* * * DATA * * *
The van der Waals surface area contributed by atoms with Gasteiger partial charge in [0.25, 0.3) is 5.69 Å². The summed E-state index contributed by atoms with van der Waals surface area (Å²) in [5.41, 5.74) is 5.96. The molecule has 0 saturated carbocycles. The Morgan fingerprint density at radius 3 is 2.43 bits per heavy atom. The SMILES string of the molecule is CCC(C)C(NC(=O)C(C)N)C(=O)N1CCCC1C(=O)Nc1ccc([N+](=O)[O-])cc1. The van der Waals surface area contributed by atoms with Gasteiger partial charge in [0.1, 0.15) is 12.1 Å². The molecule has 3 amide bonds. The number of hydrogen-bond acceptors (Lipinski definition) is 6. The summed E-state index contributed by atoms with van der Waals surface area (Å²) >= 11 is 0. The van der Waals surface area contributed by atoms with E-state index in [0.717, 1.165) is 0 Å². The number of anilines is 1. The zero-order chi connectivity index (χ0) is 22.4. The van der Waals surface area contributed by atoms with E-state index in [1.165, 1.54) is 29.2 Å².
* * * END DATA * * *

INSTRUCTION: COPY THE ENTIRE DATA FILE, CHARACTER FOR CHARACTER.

The van der Waals surface area contributed by atoms with Gasteiger partial charge in [0.25, 0.3) is 5.69 Å². The summed E-state index contributed by atoms with van der Waals surface area (Å²) in [5.41, 5.74) is 5.96. The molecule has 0 saturated carbocycles. The Morgan fingerprint density at radius 3 is 2.43 bits per heavy atom. The SMILES string of the molecule is CCC(C)C(NC(=O)C(C)N)C(=O)N1CCCC1C(=O)Nc1ccc([N+](=O)[O-])cc1. The van der Waals surface area contributed by atoms with Gasteiger partial charge in [0.1, 0.15) is 12.1 Å². The molecule has 3 amide bonds. The number of hydrogen-bond acceptors (Lipinski definition) is 6. The summed E-state index contributed by atoms with van der Waals surface area (Å²) >= 11 is 0. The van der Waals surface area contributed by atoms with E-state index in [0.717, 1.165) is 0 Å². The number of anilines is 1. The zero-order chi connectivity index (χ0) is 22.4. The van der Waals surface area contributed by atoms with E-state index in [1.165, 1.54) is 29.2 Å².